I’ve been anti-Bill Maher for a few years now, ever since POLITICALLY INCORRECT transitioned from a unique and contrarian TV show to a vehicle for the no-brain comments of whatever four ABC sitcom actors the show was able to book at the last minute. A more notable flashpoint, though, occurred in the early 2000s. Maher said something dumb about medicine or pharmaceuticals and delivered the remark with such an odd combination of arrogance and ignorance that I wrote him off forever.
Then the Braying Little Man received an over-generous gift: a bumbling, inarticulate American president…at war, no less! Deliciously, for Bill Maher, every day of George W. Bush‘s post 9/11 presidency was caked in controversy and incompetence (whether real or perceived). A gold mine for inconsequential comedians everywhere.
Thus, Maher became Johnny One Note. Joke-telling became a simple matter of “Which ‘Bush is Dumb’ Gag Do I Go With Tonight?” The display reeked of intellectual laziness. Shooting cetaceans in a barrel. Naturally, it worked extremely well. Maher’s TV audiences laughed on-cue and Maher became an ass-kicking weisenheimer fighting for the good of the Left! Fuck yeah!
Not everyone was so easily fooled. You might recall that Christopher Hitchens once confronted Maher on his Bush-is-Dumb shtick to great effect. And some of us wee commoners in the blogosphere have pointed out Maher’s lameness for years, a practice that usually netted derisive sneers from our liberal friends.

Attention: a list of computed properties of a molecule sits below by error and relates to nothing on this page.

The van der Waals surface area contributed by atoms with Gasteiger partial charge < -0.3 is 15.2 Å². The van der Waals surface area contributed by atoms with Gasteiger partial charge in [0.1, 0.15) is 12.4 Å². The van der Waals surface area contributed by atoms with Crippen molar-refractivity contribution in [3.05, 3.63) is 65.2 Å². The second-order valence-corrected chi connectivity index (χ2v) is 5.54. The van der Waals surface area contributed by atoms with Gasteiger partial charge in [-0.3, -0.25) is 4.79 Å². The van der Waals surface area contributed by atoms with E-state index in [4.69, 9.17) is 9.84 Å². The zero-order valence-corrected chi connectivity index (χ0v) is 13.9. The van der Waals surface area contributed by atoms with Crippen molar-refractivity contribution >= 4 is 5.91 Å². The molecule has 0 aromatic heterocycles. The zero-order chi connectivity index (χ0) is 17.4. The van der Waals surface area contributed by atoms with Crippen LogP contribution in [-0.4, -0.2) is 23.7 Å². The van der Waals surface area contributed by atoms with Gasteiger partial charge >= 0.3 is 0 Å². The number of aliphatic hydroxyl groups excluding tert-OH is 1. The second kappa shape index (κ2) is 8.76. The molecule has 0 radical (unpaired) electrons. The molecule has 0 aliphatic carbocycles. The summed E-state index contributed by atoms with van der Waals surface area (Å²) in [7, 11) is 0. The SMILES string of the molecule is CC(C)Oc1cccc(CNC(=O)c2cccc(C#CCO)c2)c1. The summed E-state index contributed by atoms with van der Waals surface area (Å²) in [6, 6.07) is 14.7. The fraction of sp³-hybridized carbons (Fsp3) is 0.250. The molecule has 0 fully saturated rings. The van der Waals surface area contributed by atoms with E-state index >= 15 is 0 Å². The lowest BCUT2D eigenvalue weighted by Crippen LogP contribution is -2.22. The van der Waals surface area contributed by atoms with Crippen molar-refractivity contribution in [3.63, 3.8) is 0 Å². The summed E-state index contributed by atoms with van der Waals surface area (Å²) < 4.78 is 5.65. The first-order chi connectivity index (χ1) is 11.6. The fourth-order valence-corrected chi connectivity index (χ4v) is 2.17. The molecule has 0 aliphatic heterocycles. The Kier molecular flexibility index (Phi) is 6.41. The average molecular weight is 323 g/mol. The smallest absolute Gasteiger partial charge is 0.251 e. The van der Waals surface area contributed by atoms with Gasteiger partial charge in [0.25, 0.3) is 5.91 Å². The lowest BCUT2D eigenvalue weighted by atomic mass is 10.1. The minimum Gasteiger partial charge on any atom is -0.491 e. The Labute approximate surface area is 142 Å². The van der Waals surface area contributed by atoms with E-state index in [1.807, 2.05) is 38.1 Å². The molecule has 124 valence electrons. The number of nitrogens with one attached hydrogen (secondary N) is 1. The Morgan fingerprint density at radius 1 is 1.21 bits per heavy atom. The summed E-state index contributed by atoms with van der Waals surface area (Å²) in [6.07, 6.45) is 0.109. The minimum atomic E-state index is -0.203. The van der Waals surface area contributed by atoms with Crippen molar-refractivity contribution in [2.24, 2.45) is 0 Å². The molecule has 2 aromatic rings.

We were in the minority, though. Maher was a pop culture hero; a frisky champion of “correct” politics who espoused faux-skeptic views to the delight of faux skeptics everywhere.
For me, the biggest cringe moment didn’t arrive until Maher made Religulous. As an atheist and an admirer of such legitimate and genuine skeptics as James Randi, Michael Shermer, Phil Plait and Penn and Teller, I worried that Maher’s popular film would wrongly perpetuate his status as a “person of reason.” And it did. Worry confirmed.
THEN! EVEN WORSE!
Along came theAtheist Alliance International yahoos with a big trophy for Maher: the 2009 Richard Dawkins Award. I felt a crushing blow of sadness and frustration when Dawkins, of all people, revealed that he was “delighted” to have Maher receive the honor.